According to the most recent report from the Federal Communications Commission, AT&T Internet plans are 32% fiber, 2% fixed wireless, and the rest are DSL. That said, the FCC's numbers are from June 2021 (and the data comes with plenty of other flaws, too).
When we asked, an AT&T spokesperson wouldn't disclose the most current breakdown of its service plans, but the company says its fiber footprint is larger than the FCC's data suggests. As we mentioned at the top of the page, AT&T's CEO has doubled down on the company's commitment to fiber expansion.
Through 2021, AT&T charged an extra $10 monthly to use its AT&T Wi-Fi Gateway. It didn't matter if you had your own equipment. That fee was inescapable. But starting in 2022, AT&T will now include the equipment rental in your monthly fee. This is great news for customers and a decent, fair move by AT&T.
AT&T charges $99 for a full, in-home tech installation. For some addresses, there's no self-install option (you have to go online to find out if you "qualify" for the self-install kit). On the positive side, you'll frequently find online promos where the $99 fee is waived (typically for the higher-speed plans), so keep your eyes peeled for offers like that. If none are available, you could also ask them to waive it when you're calling to sign up.
This is where things get a little squirrelly. For the most part, AT&T home internet plans don't come with data caps. Customers get unlimited data with all fiber plans. You won't have to track your data usage for fear of fees or throttling issues once you hit some arbitrary threshold. But there's still a decent chunk of AT&T's geographic footprint where fiber isn't available. In many of those cases, there is a data allowance.
AT&T Internet plans from 0.8 to 75Mbps have a data cap of 1 terabyte (1,000 gigabytes). If you exceed that monthly limit, you'll incur a $10 charge for each additional 50GB of data you use, up to $100 monthly. That's on par with other major providers who enforce a data cap, including Comcast Xfinity and Cox, but both offer a slightly higher cap, at around 1.25TB. Cox also waives all your overage charges the first month you break the cap. But don't expect a free pass like that from AT&T.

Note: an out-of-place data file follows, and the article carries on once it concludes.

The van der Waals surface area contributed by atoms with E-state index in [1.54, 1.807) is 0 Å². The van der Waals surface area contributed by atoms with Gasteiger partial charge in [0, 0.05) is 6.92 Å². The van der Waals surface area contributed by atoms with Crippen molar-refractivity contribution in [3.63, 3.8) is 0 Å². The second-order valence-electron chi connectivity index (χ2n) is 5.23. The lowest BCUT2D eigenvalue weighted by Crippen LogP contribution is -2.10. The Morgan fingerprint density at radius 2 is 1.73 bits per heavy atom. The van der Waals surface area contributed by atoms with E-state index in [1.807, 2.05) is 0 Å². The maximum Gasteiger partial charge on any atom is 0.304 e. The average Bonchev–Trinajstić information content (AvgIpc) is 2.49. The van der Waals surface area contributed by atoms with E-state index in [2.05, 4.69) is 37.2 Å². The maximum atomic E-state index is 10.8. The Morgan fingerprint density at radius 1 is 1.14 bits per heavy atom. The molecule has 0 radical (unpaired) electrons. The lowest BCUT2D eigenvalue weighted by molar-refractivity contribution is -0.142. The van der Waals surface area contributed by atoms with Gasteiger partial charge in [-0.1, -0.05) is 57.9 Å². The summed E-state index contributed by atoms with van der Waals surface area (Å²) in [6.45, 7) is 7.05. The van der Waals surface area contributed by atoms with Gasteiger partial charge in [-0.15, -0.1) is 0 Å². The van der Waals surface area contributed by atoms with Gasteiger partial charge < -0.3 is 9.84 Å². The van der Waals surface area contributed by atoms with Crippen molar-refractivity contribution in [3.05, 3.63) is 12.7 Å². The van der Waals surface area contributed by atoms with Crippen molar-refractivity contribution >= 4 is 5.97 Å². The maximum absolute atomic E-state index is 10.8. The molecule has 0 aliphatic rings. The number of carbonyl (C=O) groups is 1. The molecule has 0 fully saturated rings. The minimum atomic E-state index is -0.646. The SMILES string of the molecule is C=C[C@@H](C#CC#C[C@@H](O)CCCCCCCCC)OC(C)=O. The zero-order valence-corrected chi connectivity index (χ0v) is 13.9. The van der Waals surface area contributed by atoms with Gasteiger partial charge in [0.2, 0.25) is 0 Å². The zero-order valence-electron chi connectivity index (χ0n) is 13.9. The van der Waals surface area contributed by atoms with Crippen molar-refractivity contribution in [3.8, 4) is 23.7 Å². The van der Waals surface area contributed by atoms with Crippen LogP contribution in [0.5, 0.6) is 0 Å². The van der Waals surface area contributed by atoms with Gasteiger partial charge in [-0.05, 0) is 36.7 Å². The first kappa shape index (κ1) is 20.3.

If you think you'll surpass AT&T's data allowance, you can upgrade your plan to include unlimited data for an additional $30 per month. Another option is to choose a TV and internet bundle, which would allow you to get unlimited data at no extra charge -- though there's usually a contract involved with any bundling of services.
One last caveat -- the data allowance for AT&T Fixed Wireless Internet is 350GB a month. While the $10 charge for each additional 50GB you use is the same as above, fixed wireless customers can be billed up to $200 extra per month for overage fees. That's a recipe for sticker shock, so you'll want to be extra cautious with your data usage if you're a fixed wireless subscriber.
AT&T likes to run short-term promotions and deals throughout the year. The main promo right now is an AT&T Visa Reward Card for new fiber customers who order online. Depending on your selected speed tier, the amount ranges from $100 to $150.
AT&T crows that "you deserve the best," and the company points to its stellar showing in J.D. Power's US Residential Internet Service Provider Satisfaction Study as evidence that it's delivering. AT&T nabbed the top spot in that study's South and West regions, with an average score of 745 on a 1,000-point scale. Only Verizon (758) can point to a higher average in the survey, but it only competed in one region. AT&T locked horns with the competition in three areas.
AT&T also fared well with the American Customer Satisfaction Index, which releases a yearly customer satisfaction survey for internet providers. AT&T's 2022 score of 69/100 was well ahead of the industry average of 64. Although those numbers were down slightly from the previous year, AT&T still finished in the top three among all major ISPs.
If AT&T Fiber is an option for your address, finding a better combination of service and affordability is tough. The catch? AT&T's fiber plans aren't an option for approximately two-thirds of the company's coverage area. All other AT&T plans are fraught with issues not faced by fiber, from slower download speeds to data caps. Simply put, don't hesitate if you can hop on an AT&T Fiber plan, but research your options if only lower speeds are offered in your area. 041b061a72